JUNE 29, 1960
NEW YORK—I am sure everyone is glad the President is safely home again, and we listened with interest on Monday night when he told about his trip on television.
However, I have a letter, just received, from Japan which tells in part the other side of the story. A widow of 40 writes:
"Mr. Hagerty's trouble in Japan was very bad. We Japanese all disapprove of Prime Minister Kishi's policy....Today's action and demonstration was anti-Kishi and against the U.S.-Japan security treaty's revision....is a movement of people who love peace and not `armed peace'....Our people want to guard democracy and peace...."
This does not look to me as though we could hide behind a statement that the demonstrations going on in Tokyo are communist inspired. They reveal more a situation of internal division among the people.
We must remember that Kishi represents the reactionary government and military policy that existed before the war, and the Japanese people whom we have urged to be a peaceful people seem to have learned the lesson too well!
While we want them to be armed against Communist China and Russia, we tell them we never intended that they should not arm to defend themselves! So, it seems it was only for possible aggression against us that we did not want them to rearm. This is understandable. But I am afraid we again find ourselves supporting the reactionary internal forces and a purely military treaty, when our treaties should be less and less military and more cultural and economic.
Why not leave to the people themselves what they want to do in a military way? If we relieve them of some of their economic and cultural burdens, they can look after their own military needs, and it will be far better for our own interests. At present we are getting the name of being interested in military activities only, a situation that we should not allow to develop.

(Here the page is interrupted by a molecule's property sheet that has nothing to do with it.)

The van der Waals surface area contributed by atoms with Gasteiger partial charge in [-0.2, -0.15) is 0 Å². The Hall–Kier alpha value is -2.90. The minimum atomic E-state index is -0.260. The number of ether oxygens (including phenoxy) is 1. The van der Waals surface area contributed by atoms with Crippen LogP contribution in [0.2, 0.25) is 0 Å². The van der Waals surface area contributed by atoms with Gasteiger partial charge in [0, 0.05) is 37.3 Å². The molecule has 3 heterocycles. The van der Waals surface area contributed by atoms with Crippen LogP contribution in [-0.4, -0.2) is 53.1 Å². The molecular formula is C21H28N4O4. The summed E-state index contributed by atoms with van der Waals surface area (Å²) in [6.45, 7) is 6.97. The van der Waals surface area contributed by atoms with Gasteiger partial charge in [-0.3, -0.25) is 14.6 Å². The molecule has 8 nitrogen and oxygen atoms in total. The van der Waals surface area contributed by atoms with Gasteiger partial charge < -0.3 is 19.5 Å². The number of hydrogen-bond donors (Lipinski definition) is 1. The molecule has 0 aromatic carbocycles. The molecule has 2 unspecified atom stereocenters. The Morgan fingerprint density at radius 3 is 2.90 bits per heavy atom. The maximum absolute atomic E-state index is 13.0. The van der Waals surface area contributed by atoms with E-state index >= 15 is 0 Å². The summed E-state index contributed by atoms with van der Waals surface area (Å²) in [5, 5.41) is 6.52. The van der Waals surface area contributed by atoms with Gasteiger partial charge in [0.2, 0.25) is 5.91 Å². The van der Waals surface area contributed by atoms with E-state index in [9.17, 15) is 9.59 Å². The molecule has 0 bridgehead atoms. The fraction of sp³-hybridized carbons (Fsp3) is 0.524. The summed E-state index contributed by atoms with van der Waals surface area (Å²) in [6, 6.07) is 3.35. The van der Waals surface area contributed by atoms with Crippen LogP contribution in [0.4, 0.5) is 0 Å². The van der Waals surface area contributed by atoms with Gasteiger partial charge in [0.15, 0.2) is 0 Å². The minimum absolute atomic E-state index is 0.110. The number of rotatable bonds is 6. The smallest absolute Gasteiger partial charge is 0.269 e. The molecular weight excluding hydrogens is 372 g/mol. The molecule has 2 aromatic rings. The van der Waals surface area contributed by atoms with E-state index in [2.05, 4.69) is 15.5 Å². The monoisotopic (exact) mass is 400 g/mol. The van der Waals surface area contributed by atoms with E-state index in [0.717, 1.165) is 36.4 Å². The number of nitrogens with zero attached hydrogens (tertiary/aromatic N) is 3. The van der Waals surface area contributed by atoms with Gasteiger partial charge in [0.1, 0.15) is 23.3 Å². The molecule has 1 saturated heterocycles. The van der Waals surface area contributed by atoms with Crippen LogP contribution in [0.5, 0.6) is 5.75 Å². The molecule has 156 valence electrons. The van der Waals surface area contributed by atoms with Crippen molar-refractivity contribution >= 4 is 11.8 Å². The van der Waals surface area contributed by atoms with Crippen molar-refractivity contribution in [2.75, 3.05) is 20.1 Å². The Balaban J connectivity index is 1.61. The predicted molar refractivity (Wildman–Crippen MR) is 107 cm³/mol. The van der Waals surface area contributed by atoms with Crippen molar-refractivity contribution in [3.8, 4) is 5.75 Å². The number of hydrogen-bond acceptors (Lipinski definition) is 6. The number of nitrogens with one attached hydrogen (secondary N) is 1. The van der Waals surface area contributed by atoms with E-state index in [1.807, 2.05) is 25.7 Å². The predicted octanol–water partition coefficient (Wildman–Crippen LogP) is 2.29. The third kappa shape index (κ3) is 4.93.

I have an interesting letter about a recent column I wrote in answer to a letter from the Merchant Marine Service, which was asking for reserve status for merchant seamen.
This present letter comes from a group that belongs to the Maritime Trades Department, AFL-CIO, and it points out that the acquisition of a reserve status would change the character and rights of the merchant seamen.
It points out that these are men who go to sea of their own volition. If they were in a reserve and could be forced in times of a national crisis to go to sea under whatever conditions were laid down by the military services they would immediately scrap their civilian rights on wages and working conditions which they have struggled so hard to obtain. Also, if they were in a military reserve, the President could declare a crisis or an emergency if the merchant seamen called a strike.
On the other hand, the first letter had mentioned a number of benefits that would come to the merchant seamen who fought in the last war if they could have reserve status.
Now, I rather think this has become a question of balancing one group of advantages against another and doing the same with the disadvantages on both sides. I feel quite unable to make the study to decide which I think is the wise thing to do, but I would like to see the merchant seamen get a fair deal because I consider they did a magnificent piece of work in the last war under very difficult and dangerous circumstances.